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The Strange Case of Homeopathy

By Michael Castleman

In 1994, NASA computer scientist Amy Lansky of Portola Valley, California, began wondering about her two-year-old son. Max knew the alphabet and could beat adults at memory games, but he barely spoke and, despite normal hearing, didn’t seem to understand language. At preschool he was a loner. His main form of communication was poking people with his finger. Eventually, school officials urged Lansky to have him evaluated. The diagnosis: autism, a neurological and behavioral disorder for which there is no known remedy.

But Lansky refused to believe Max was untreatable. Her search for an answer led her to homeopathy, an 18th-century healing art now enjoying renewed popularity because of Americans’ growing interest in alternative medicine. Homeopathy involves treating illnesses with such extreme dilutions of herbs, animal substances and chemical compounds that frequently not one molecule of the diluted substance is left in the solution. Homeopathy defies the known laws of science, not to mention common sense. But rigorous studies show it just may work.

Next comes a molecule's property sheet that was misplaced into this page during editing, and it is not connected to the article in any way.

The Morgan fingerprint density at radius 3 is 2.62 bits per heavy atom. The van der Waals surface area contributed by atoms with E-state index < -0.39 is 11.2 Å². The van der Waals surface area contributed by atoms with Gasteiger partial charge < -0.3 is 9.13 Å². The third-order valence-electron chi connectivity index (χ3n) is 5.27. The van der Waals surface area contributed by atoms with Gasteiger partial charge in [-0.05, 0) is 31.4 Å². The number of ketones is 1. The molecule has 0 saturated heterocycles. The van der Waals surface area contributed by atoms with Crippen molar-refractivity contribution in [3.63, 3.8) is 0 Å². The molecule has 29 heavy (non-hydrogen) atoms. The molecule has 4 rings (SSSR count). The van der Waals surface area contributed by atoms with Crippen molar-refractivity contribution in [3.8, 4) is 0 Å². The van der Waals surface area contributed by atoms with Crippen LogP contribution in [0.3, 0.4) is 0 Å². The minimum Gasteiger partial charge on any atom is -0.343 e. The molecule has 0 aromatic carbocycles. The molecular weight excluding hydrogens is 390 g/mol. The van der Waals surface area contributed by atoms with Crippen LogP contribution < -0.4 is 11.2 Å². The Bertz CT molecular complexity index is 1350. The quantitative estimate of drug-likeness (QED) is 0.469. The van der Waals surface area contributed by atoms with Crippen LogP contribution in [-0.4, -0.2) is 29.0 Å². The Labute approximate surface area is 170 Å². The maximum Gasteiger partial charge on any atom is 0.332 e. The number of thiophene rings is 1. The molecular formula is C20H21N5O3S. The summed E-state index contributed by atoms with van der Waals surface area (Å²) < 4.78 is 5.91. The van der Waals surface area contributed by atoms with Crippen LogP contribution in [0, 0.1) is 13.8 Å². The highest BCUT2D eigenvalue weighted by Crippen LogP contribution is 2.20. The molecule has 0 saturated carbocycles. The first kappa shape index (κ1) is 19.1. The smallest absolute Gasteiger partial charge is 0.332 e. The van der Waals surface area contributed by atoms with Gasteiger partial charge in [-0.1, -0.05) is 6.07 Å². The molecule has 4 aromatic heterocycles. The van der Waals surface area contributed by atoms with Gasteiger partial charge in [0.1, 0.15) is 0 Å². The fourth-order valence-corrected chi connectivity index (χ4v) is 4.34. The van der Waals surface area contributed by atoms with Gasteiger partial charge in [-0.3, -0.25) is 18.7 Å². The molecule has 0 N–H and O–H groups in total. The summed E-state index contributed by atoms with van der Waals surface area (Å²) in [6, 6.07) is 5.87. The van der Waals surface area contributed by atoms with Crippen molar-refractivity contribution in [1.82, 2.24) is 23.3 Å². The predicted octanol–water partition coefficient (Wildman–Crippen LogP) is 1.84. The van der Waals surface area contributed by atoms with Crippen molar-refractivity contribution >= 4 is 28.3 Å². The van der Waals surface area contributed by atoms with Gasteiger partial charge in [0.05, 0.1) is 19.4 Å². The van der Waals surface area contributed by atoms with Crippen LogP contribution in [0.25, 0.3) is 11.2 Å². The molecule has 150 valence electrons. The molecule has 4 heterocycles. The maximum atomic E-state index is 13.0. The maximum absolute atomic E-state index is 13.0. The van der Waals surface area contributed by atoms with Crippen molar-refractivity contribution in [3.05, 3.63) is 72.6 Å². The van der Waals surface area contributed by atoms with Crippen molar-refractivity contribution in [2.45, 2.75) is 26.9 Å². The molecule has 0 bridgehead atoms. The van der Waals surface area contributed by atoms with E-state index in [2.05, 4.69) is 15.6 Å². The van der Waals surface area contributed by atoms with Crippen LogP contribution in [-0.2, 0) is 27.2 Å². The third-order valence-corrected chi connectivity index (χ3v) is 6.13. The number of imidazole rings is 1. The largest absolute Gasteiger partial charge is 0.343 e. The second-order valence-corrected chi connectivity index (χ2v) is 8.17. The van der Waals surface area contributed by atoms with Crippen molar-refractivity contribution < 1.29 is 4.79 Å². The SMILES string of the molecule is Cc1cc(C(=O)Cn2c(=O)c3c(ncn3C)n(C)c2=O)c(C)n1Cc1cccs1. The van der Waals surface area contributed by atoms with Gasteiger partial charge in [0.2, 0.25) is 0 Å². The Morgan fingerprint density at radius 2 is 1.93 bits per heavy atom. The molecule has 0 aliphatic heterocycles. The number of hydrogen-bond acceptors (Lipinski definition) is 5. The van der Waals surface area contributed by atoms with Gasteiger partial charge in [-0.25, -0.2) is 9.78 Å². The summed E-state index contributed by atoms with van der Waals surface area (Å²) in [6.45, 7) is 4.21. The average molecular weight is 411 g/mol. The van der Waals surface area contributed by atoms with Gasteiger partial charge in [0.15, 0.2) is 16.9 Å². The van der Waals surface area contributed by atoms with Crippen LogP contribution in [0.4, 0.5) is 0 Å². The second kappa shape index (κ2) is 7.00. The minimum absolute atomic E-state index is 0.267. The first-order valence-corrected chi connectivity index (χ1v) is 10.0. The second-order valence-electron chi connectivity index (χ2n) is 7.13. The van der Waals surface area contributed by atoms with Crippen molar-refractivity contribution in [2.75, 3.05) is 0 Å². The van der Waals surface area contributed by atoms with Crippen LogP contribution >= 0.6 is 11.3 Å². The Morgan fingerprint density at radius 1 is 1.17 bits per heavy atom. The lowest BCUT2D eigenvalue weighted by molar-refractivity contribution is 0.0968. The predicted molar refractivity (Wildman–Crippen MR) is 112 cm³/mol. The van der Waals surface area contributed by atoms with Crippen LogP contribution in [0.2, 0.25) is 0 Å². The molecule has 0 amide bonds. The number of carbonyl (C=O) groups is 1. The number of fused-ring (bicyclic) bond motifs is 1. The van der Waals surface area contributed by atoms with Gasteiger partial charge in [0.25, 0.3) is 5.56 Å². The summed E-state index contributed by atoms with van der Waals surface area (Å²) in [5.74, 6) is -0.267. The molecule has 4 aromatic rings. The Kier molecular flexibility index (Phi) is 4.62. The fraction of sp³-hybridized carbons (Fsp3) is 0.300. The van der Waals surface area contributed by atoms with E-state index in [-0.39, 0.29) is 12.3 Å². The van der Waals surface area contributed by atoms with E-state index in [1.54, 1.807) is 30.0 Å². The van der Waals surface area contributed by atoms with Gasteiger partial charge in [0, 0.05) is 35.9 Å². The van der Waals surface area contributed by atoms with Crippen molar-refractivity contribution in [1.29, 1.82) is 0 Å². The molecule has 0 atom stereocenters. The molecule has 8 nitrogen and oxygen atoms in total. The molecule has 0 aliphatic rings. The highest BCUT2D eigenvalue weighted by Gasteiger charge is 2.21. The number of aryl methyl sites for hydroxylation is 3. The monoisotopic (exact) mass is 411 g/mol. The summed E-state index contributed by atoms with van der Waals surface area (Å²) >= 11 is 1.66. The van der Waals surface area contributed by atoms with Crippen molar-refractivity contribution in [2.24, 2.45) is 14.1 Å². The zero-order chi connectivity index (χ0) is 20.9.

Read the original article at: Psycology Today

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